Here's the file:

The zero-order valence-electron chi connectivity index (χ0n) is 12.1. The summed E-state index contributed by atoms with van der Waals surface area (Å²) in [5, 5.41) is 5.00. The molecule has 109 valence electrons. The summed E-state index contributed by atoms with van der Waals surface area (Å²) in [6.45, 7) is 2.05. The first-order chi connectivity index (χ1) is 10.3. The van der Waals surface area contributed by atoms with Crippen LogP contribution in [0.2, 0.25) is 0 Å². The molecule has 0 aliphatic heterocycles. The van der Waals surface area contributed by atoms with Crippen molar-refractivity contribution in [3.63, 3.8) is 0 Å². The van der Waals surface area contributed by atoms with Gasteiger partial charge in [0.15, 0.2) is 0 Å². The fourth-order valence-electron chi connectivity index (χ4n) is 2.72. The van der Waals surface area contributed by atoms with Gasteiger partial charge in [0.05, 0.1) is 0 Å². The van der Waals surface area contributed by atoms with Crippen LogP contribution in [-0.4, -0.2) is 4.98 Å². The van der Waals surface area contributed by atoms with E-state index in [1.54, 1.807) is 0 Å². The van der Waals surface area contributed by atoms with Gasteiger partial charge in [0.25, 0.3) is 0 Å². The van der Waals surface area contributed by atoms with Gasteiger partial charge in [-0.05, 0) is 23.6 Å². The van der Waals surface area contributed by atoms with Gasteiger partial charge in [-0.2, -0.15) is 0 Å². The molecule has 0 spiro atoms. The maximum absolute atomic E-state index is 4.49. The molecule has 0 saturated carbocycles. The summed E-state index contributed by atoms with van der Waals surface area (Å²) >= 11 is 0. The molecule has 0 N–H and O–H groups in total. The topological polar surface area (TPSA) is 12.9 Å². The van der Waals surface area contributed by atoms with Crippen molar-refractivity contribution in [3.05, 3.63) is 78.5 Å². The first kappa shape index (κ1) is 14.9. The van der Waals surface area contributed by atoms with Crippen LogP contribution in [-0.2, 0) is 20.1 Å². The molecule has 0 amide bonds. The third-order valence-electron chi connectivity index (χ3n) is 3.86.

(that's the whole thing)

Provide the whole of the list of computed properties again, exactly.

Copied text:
The zero-order valence-electron chi connectivity index (χ0n) is 12.1. The summed E-state index contributed by atoms with van der Waals surface area (Å²) in [5, 5.41) is 5.00. The molecule has 109 valence electrons. The summed E-state index contributed by atoms with van der Waals surface area (Å²) in [6.45, 7) is 2.05. The first-order chi connectivity index (χ1) is 10.3. The van der Waals surface area contributed by atoms with Crippen LogP contribution in [0.2, 0.25) is 0 Å². The molecule has 0 aliphatic heterocycles. The van der Waals surface area contributed by atoms with Crippen molar-refractivity contribution in [3.63, 3.8) is 0 Å². The van der Waals surface area contributed by atoms with Gasteiger partial charge in [0.15, 0.2) is 0 Å². The fourth-order valence-electron chi connectivity index (χ4n) is 2.72. The van der Waals surface area contributed by atoms with Gasteiger partial charge in [0.05, 0.1) is 0 Å². The van der Waals surface area contributed by atoms with Crippen LogP contribution in [-0.4, -0.2) is 4.98 Å². The van der Waals surface area contributed by atoms with E-state index in [1.54, 1.807) is 0 Å². The van der Waals surface area contributed by atoms with Gasteiger partial charge in [0.25, 0.3) is 0 Å². The van der Waals surface area contributed by atoms with Gasteiger partial charge in [-0.05, 0) is 23.6 Å². The van der Waals surface area contributed by atoms with Gasteiger partial charge in [-0.2, -0.15) is 0 Å². The molecule has 0 spiro atoms. The maximum absolute atomic E-state index is 4.49. The molecule has 0 saturated carbocycles. The summed E-state index contributed by atoms with van der Waals surface area (Å²) >= 11 is 0. The molecule has 0 N–H and O–H groups in total. The topological polar surface area (TPSA) is 12.9 Å². The van der Waals surface area contributed by atoms with Crippen molar-refractivity contribution in [3.05, 3.63) is 78.5 Å². The first kappa shape index (κ1) is 14.9. The van der Waals surface area contributed by atoms with Crippen LogP contribution in [-0.2, 0) is 20.1 Å². The molecule has 0 amide bonds. The third-order valence-electron chi connectivity index (χ3n) is 3.86.